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At 18, he's on Pottstown school board - and just getting started

With all the angst over the 2016 presidential race, perhaps it is not too soon to look to future elections and the prospects of Emanuel Wilkerson.

Emanuel Wilkerson, 18, is the youngest school board member in Pa.
Emanuel Wilkerson, 18, is the youngest school board member in Pa.Read moreED HILLE / Staff Photographer

With all the angst over the 2016 presidential race, perhaps it is not too soon to look to future elections and the prospects of Emanuel Wilkerson.

The Pottstown school board member is sitting in a booth at Ice House Steak & Pizza, where he conducts interviews and important meetings. It's the same joint where he gobbles down cheese fries with his Pottstown High School classmates.

"I love serving the people," says Wilkerson, who won't get his high school diploma until June, but already has a master's in the political sound bite. "I love my school. I love my family and my friends, and I'm ready to get to work to serve my country."

Elected to a four-year term in November at age 18, he is believed to be the youngest school board member presently serving in the state, said Steve Robinson, a Pennsylvania School Boards Association spokesman.

Wilkerson won one of five slots as a write-in candidate after knocking on doors and gaining a spot on both the Republican and Democratic lines in the general election. He was the fourth-highest vote-getter.

Wilkerson, a Republican, was running on a record of accomplishment. As a student representative to the school board in his junior year, he successfully lobbied the nine adult members to experiment with swapping the uniform requirement - blue polo shirt, khaki pants - for a dress code.

"As my family pays taxes, I don't want to use our money for our teachers to be fashion police," he says of his opposition to the uniform.

Wilkerson recently discovered yet another talent: acting. In his first-ever audition, he landed the role of the Cowardly Lion in the student production of The Wiz.

Among adults who have watched Wilkerson's trajectory, the consensus is that he's headed for ever-higher political offices.

"His elocution and his speaking ability are way beyond his years," said Polly Weand, the veteran Pottstown school board member, who helped Wilkerson organize his campaign even though she's a Democrat.

"I said, 'Emanuel, what would you like to do?' " she recalls asking him. "He said, 'I want to be president.' "

She describes him as "a leader among his peers, and now he is a leader among the community."

Though he seems to be a natural, politics doesn't run in his family, most of whom are Democrats or apolitical.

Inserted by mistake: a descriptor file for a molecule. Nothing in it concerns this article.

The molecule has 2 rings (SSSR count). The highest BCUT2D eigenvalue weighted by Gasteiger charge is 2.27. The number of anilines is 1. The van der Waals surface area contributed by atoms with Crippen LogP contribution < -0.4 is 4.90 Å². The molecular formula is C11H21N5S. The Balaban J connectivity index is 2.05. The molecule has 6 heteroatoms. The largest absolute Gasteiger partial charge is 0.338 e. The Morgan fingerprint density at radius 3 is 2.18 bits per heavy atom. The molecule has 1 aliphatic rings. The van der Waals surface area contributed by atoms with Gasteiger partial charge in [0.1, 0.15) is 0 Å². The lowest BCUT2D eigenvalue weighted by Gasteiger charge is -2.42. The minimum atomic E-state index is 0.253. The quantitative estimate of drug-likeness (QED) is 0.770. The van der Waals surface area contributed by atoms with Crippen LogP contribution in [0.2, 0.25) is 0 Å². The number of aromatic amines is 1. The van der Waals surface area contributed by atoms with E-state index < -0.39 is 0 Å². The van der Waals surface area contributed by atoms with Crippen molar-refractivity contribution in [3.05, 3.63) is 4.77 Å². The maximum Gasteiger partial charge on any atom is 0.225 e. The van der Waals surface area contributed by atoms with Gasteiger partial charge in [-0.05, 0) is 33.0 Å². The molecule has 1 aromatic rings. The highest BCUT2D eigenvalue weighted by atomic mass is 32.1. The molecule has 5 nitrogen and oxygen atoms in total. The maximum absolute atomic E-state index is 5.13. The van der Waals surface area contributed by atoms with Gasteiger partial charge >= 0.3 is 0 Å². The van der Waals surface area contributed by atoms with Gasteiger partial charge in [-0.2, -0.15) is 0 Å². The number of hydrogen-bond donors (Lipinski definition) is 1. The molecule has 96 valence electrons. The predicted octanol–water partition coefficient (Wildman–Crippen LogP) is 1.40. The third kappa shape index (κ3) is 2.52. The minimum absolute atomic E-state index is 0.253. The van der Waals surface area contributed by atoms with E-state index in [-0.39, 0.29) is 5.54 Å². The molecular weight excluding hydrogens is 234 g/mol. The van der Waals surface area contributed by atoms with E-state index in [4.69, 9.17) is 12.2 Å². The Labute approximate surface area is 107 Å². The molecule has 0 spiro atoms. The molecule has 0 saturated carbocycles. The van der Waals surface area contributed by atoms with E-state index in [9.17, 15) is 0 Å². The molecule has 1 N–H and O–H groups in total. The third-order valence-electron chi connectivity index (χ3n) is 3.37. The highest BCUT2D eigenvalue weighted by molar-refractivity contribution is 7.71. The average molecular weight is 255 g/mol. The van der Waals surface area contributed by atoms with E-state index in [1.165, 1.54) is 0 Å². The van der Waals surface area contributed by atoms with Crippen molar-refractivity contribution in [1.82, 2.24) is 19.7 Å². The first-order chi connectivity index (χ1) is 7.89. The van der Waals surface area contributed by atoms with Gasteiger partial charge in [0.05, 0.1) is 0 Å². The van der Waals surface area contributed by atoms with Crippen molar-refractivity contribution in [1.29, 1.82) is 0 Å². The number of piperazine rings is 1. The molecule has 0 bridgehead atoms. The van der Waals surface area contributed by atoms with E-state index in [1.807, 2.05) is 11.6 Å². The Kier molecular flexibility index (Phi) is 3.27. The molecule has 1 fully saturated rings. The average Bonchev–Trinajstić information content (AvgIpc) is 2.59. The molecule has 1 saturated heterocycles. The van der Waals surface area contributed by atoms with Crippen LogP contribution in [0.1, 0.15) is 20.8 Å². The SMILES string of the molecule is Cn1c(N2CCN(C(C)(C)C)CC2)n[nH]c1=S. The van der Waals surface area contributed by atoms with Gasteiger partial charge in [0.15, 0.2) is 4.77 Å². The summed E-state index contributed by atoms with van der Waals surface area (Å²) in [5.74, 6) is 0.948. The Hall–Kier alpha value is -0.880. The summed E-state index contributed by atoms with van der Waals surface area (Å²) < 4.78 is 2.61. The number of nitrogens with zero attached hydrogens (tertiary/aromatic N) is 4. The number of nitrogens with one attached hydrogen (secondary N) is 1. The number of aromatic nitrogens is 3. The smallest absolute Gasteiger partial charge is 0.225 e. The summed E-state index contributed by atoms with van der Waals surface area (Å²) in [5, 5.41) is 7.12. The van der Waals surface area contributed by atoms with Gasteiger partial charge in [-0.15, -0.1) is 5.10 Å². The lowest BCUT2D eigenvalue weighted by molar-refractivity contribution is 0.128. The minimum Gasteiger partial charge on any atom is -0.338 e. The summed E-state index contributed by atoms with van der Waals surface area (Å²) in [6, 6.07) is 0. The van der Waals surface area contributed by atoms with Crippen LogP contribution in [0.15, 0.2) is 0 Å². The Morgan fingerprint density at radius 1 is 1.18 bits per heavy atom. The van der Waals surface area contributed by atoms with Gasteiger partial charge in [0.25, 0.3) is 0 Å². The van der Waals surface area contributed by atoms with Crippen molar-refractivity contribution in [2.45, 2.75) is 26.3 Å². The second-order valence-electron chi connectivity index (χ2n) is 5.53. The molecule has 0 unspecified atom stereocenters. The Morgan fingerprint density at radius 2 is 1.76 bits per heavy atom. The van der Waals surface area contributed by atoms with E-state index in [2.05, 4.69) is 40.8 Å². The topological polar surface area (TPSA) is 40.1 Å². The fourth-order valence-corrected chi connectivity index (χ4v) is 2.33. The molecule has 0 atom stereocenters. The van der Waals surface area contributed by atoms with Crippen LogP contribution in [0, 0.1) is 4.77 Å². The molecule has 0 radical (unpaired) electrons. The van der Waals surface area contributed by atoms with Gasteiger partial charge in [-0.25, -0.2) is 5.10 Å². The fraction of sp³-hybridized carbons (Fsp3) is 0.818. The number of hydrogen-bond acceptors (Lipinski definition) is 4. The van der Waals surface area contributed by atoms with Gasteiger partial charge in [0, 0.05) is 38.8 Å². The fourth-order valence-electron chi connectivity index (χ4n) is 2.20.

"This is all brand-new for the family," says his mother, Maya, a nursing assistant.

Although "he's always been a very outspoken child, it did take me by surprise. No one thinks their kid wants to run for school board."

The Wilkersons moved to Pottstown from Pittsburgh when Emanuel was a third grader. He once dreamed of becoming a doctor, but then, "I got a feel for the system - things that need to be changed, not just the school, but the system," he says.

By sophomore year, Wilkerson was a student event coordinator, and then class president - all the while playing football and running track. By junior year, he was student body vice president. His work as student rep on the school board inspired him to aim higher. He figured, "I see myself going to law school and into politics, so let me start now."

Because he turned 18 just a few weeks before the primary on May 19, 2015 - too late for the filing deadline - he was a write-in candidate.

"My knuckles were sore" from door-knocking, he says. It didn't hurt that turnout was low and the field of candidates small. He won with just 115 votes.

Identifying as Republican may seem an odd choice, given that he calls Franklin D. Roosevelt his favorite president and Sen. Bernie Sanders - who won a student straw poll at Pottstown High - "a very good candidate."

But Wilkerson already sees himself as a pragmatist, not an ideologue. "I want to be collaborative. I want to challenge," he says. "I wish there was a party about collaboration - that's the party I would choose."

Still, he's getting involved in increasingly contentious issues. He plans to go to Harrisburg soon to protest the budget stalemate that has slowed the flow of state education aid, and he recently spoke at the organizing meeting for POWER Metro, a group that lobbies on issues such as a higher minimum wage and fairer education funding.

"People were moved to see someone so young taking on so much leadership," says Cecily Harwitt, director of organizing for the new group's parent, POWER Interfaith. Wilkerson, she added, bolsters the argument that kids in a lower-income district such as Pottstown are entitled to as many education dollars as those in Lower Merion.

Wilkerson, who also works part time at a nearby Guess Factory Outlet store, is waiting to hear from local colleges where he has applied, including Temple and Widener Universities - close enough to allow him to continue serving on the school board. He hopes that will help him to land a position someday as a lawyer for the Navy.

But Navy JAG, he says, would be just a pit stop - on the road to the White House.

kboccella@phillynews.com

610-313-8232 @Kathy_Boccella

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